YGR: Is horror the only genre you write? If so why?

I also write crime, and a combination of the two (the current work in process is an urban fantasy/supernatural crime novel). I like strong plots and exciting storylines involving life-threatening danger or supernatural beasties. And someone always dies a horrible death in everything I write.

I think for me writing is a form of exorcism. I write about negative feelings – grief, anger, hate, fear – as a way of dealing with them. Generally I don’t write ‘happy’ stories because those feelings I hold on to.

YGR: Do you have anything new in the works?

My next novel is the first in a mystery series. My amateur sleuth, Shara Summers, is a Canadian actress – paying homage to my own Canadian background. I’ve just signed the contract with Lyrical Press, who published SUFFER THE CHILDREN, so further information – and a release date – will be available soon.

YGR: What advice would you give unpublished writers?

Don’t take rejection personally. It’s easy to get wounded when a story you’ve poured your heart and soul into gets repeatedly rejected, but you’ve just got to keep sending it out again. And don’t give up. Eventually you will get a ‘yes’.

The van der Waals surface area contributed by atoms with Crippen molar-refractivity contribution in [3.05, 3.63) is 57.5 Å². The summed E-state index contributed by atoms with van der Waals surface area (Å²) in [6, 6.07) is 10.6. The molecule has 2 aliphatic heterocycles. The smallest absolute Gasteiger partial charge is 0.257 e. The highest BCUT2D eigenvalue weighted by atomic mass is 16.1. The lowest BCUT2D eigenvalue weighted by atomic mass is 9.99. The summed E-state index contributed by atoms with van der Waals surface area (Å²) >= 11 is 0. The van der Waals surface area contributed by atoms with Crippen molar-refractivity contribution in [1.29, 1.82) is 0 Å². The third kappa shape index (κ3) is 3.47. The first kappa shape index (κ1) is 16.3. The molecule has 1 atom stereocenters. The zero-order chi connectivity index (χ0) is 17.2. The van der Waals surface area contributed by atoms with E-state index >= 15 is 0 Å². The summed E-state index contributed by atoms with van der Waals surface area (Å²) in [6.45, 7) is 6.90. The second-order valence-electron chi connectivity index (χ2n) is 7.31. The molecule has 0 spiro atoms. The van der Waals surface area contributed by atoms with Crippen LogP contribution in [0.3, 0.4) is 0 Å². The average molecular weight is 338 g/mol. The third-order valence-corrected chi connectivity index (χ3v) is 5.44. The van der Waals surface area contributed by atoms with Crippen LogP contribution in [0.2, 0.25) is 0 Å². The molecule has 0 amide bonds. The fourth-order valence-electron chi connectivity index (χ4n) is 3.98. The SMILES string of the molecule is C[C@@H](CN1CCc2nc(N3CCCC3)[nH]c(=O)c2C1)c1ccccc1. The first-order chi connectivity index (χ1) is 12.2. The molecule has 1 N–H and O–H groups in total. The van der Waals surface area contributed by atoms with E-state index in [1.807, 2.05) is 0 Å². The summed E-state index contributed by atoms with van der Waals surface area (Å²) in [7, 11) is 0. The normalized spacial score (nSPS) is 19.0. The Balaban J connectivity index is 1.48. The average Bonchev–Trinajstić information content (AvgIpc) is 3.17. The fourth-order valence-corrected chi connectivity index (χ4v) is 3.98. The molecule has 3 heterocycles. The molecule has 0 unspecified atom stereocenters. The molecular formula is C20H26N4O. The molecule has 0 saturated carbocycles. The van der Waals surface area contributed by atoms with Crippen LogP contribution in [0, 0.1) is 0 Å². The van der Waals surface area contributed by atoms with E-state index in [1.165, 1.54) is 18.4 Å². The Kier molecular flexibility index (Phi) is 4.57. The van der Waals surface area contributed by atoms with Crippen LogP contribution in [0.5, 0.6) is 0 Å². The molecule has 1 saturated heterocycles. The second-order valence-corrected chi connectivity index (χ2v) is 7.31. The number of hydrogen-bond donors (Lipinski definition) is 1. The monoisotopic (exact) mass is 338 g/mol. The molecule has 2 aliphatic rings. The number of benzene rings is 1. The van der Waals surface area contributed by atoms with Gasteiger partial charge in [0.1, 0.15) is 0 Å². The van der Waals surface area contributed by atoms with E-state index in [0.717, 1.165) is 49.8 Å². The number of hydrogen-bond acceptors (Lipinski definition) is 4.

YGR: What is your writing process like?

I have to plan. I find I get ‘stuck’ otherwise. So for every novel I write, I first write a plot outline, and then I break that down further into a chapter-by-chapter plan, and then as I write I use that as a guide, so I know that, say, in Chapter 3 the main character discovers a major clue, or there’s a big argument in Chapter 5 that leads to some other event in Chapter 6, or whatever. My first draft is pretty rough. If I really don’t know what to do with a particular scene but know what happens after that, I might leave a couple of blank pages with a note saying, ‘Character X has to somehow discover Y here’ and move on. Hopefully by the time I get to the second draft I’ve worked out how to fix any major plot holes. I am quite fond of the expression ‘fix it in the rewrite’. I try to get to the end of the draft, rather than spend ages trying to work out a troublesome scene, and sort out any problems in the next draft.